Browsing named entities in Rebellion Record: a Diary of American Events: Documents and Narratives, Volume 8. (ed. Frank Moore). You can also browse the collection for William P. Sanders or search for William P. Sanders in all documents.

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f arms, rolling stock, etc. He returned to Kentucky with the loss of only ten men. On the thirtieth of March, Brigadier-General Gillmore engaged and defeated a large rebel force under General Pegram, near Somerset, Kentucky. Our loss in killed, wounded, and missing was only thirty; that of the enemy is estimated at five hundred. In June, the rebels attempted a raid into Harrison County, Indiana, but were driven back with the loss of sixty-three prisoners. About the same time, Colonel Sanders, with two pieces of artillery, the First Tennessee cavalry, and some detachments from General Carter's command, destroyed the railroad near Knoxville, and the bridges at Slate Creek, Strawberry Plains, and Massy Creek, captured ten pieces of artillery, one thousand stand of arms, and five hundred prisoners. Our loss was one killed and two wounded, and a few stragglers. About the time of Lee's invasion of Pennsylvania, the rebel General John H. Morgan, with a large guerrilla band, att
ldier's grave. The dirge of the military band, the random firing of the enemy, the touching ritual of the Episcopal Church, read by Mr. Hume, there in the pale moonlight, served as the requiem of one who gave himself to his country. General William P. Sanders was but twenty-eight years of age, a native of Kentucky, and a graduate of West-Point in 1856. When the war broke out he was First Lieutenant of dragoons. He was appointed Captain in the Sixth regulars, and distinguished himself in th Richmond, A. A. G. headquarters army of the Ohio, in the field, Nov. 24, 1863. General field orders, No. 31. The Commanding General has the sad duty of announcing to this army the death of one of the bravest of their number, Brigadier-General W. P. Sanders. A life rendered illustrious by a long record of gallantry and devotion to his country has closed while in the heroic and unflinching performance of duty. Distinguished always for his self-possession and daring in the field, an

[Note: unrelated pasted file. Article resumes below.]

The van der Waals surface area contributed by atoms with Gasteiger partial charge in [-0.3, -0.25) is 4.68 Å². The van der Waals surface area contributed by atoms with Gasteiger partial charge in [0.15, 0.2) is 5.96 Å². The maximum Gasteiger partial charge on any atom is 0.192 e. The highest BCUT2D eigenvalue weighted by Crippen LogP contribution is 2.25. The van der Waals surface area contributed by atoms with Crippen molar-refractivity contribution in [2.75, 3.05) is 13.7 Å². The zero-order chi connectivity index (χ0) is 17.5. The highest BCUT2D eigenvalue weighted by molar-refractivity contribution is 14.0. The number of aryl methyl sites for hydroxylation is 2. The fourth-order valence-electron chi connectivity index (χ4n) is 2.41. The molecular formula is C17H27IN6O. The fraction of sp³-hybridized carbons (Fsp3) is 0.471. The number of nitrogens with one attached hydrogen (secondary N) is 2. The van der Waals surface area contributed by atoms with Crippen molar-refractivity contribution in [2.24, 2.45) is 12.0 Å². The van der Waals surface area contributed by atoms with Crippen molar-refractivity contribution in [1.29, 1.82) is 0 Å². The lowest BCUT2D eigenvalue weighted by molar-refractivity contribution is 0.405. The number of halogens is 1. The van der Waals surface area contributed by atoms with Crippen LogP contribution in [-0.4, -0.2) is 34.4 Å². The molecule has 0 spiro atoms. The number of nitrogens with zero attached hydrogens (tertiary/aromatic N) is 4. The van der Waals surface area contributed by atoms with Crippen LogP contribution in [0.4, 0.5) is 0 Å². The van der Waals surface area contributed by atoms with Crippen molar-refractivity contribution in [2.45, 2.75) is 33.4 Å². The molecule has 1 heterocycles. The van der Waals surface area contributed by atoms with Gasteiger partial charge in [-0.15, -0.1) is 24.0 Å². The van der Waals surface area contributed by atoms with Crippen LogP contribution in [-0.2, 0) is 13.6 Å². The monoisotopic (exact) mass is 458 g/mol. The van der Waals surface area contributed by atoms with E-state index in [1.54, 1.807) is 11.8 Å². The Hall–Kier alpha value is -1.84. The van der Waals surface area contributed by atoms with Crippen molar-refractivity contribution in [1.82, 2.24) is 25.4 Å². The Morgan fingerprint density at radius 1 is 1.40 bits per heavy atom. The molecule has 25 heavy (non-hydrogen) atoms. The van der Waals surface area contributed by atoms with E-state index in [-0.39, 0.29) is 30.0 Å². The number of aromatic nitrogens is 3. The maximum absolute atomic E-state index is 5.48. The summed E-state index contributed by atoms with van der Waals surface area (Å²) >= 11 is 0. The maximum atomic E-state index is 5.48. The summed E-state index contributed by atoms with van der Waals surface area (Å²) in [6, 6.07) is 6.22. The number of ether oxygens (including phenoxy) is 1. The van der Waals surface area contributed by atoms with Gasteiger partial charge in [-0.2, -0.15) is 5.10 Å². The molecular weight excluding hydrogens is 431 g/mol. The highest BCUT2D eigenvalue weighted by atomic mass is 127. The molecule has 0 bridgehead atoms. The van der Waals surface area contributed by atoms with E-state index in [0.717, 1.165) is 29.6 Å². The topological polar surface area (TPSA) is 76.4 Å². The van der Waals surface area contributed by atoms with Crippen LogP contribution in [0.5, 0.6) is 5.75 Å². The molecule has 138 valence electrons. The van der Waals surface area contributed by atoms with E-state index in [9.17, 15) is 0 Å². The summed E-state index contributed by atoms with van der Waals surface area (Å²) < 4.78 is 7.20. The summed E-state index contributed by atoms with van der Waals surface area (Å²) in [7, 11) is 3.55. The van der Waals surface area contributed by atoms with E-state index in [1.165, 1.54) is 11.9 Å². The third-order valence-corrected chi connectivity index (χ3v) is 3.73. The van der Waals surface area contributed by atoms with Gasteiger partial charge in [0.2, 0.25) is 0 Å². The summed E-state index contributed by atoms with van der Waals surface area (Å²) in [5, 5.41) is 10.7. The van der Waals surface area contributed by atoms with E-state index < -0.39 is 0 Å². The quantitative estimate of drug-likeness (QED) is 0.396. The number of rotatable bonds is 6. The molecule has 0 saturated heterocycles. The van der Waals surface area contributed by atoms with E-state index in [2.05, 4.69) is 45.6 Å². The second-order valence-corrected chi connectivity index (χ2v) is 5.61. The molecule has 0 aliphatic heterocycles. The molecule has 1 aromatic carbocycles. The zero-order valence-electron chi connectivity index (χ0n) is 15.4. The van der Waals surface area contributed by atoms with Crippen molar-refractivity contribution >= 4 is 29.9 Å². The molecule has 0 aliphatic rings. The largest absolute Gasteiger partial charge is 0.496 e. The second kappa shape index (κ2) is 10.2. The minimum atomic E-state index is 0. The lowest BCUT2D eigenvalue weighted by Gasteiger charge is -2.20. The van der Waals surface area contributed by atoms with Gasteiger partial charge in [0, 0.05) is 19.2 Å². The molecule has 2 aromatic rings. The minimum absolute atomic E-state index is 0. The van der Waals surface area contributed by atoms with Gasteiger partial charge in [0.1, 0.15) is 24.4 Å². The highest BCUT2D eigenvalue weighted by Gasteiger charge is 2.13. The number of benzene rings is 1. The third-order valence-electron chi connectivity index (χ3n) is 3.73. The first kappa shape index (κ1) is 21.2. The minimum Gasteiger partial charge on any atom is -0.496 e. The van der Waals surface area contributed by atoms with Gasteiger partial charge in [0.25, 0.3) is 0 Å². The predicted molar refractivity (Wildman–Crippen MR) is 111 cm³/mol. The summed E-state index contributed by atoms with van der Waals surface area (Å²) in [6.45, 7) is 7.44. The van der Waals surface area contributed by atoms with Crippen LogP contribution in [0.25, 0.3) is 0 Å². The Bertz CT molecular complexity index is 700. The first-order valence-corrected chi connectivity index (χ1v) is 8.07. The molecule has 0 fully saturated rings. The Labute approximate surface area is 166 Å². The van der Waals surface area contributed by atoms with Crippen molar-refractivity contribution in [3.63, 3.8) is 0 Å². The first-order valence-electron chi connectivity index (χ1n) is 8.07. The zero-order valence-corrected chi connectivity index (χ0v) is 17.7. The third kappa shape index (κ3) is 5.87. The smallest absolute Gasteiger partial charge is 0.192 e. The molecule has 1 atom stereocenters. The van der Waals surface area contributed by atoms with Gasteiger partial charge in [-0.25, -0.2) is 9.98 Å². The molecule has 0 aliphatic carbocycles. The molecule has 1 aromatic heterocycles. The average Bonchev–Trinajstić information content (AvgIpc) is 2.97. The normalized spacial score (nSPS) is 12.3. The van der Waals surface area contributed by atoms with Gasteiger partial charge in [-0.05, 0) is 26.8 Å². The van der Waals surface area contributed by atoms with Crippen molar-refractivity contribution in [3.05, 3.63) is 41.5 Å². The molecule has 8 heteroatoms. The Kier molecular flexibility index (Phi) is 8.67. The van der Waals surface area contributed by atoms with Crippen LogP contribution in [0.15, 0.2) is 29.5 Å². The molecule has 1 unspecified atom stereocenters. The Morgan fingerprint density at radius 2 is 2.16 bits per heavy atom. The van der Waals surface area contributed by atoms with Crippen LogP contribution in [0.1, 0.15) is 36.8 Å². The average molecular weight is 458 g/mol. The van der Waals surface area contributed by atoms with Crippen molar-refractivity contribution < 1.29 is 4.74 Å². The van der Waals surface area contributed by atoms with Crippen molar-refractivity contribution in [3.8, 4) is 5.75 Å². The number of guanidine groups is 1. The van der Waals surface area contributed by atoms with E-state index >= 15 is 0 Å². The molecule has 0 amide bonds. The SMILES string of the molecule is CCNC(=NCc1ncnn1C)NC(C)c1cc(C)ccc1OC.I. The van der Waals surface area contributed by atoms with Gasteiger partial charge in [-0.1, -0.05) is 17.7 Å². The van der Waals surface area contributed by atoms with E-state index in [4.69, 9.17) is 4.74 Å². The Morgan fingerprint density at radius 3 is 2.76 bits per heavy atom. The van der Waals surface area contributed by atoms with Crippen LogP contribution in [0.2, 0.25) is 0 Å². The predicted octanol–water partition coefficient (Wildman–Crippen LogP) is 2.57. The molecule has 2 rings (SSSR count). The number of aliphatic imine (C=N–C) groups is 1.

about three hundred yards of the rebel battery, and on line with it, when General Sanders ordered us to retire. At dark we returned to Loudon as on the twenty-fourd completely routing twice his own number. On the morning of the seventh, General Sanders's cavalry corps fell back across Little River to Rockford, where we remainthe river with a heavy force — Wheeler's and Forrest's. About nine o'clock General Sanders ordered our forces to fall back. We fell back to Stock Creek, skirmishingine, and, after several hours' skirmishing of both artillery and musketry, General Sanders ordered our skirmishers to fall back gradually. When the enemy felt our lformed in position. The battery then opened. Our regiment was ordered by General Sanders to take position on a very high hill on the right and near the river. Aftt surpassed on the skirmish-line. Also that of Captain Ragsdale. I think General Sanders is well pleased with the officers and men of our regiment for to-day's wor